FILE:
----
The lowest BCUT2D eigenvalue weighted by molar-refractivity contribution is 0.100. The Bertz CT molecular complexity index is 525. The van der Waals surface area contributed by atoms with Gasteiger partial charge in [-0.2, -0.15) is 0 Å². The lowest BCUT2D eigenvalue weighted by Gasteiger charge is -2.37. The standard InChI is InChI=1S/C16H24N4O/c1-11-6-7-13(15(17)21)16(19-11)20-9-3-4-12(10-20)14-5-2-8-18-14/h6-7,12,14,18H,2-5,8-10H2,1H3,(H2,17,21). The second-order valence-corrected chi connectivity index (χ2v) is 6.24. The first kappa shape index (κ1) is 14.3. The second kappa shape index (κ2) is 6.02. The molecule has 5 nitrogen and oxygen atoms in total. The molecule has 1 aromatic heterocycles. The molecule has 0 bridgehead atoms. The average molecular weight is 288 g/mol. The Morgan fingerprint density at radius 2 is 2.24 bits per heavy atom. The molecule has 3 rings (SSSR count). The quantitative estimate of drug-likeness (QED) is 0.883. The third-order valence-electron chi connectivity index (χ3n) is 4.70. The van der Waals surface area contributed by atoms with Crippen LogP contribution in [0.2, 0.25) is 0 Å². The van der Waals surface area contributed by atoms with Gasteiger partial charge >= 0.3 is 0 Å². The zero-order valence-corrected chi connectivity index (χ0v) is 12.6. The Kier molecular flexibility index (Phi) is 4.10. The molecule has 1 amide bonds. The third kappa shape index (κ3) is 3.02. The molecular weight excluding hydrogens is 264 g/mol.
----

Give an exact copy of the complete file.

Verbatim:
The lowest BCUT2D eigenvalue weighted by molar-refractivity contribution is 0.100. The Bertz CT molecular complexity index is 525. The van der Waals surface area contributed by atoms with Gasteiger partial charge in [-0.2, -0.15) is 0 Å². The lowest BCUT2D eigenvalue weighted by Gasteiger charge is -2.37. The standard InChI is InChI=1S/C16H24N4O/c1-11-6-7-13(15(17)21)16(19-11)20-9-3-4-12(10-20)14-5-2-8-18-14/h6-7,12,14,18H,2-5,8-10H2,1H3,(H2,17,21). The second-order valence-corrected chi connectivity index (χ2v) is 6.24. The first kappa shape index (κ1) is 14.3. The second kappa shape index (κ2) is 6.02. The molecule has 5 nitrogen and oxygen atoms in total. The molecule has 1 aromatic heterocycles. The molecule has 0 bridgehead atoms. The average molecular weight is 288 g/mol. The Morgan fingerprint density at radius 2 is 2.24 bits per heavy atom. The molecule has 3 rings (SSSR count). The quantitative estimate of drug-likeness (QED) is 0.883. The third-order valence-electron chi connectivity index (χ3n) is 4.70. The van der Waals surface area contributed by atoms with Crippen LogP contribution in [0.2, 0.25) is 0 Å². The van der Waals surface area contributed by atoms with Gasteiger partial charge >= 0.3 is 0 Å². The zero-order valence-corrected chi connectivity index (χ0v) is 12.6. The Kier molecular flexibility index (Phi) is 4.10. The molecule has 1 amide bonds. The third kappa shape index (κ3) is 3.02. The molecular weight excluding hydrogens is 264 g/mol.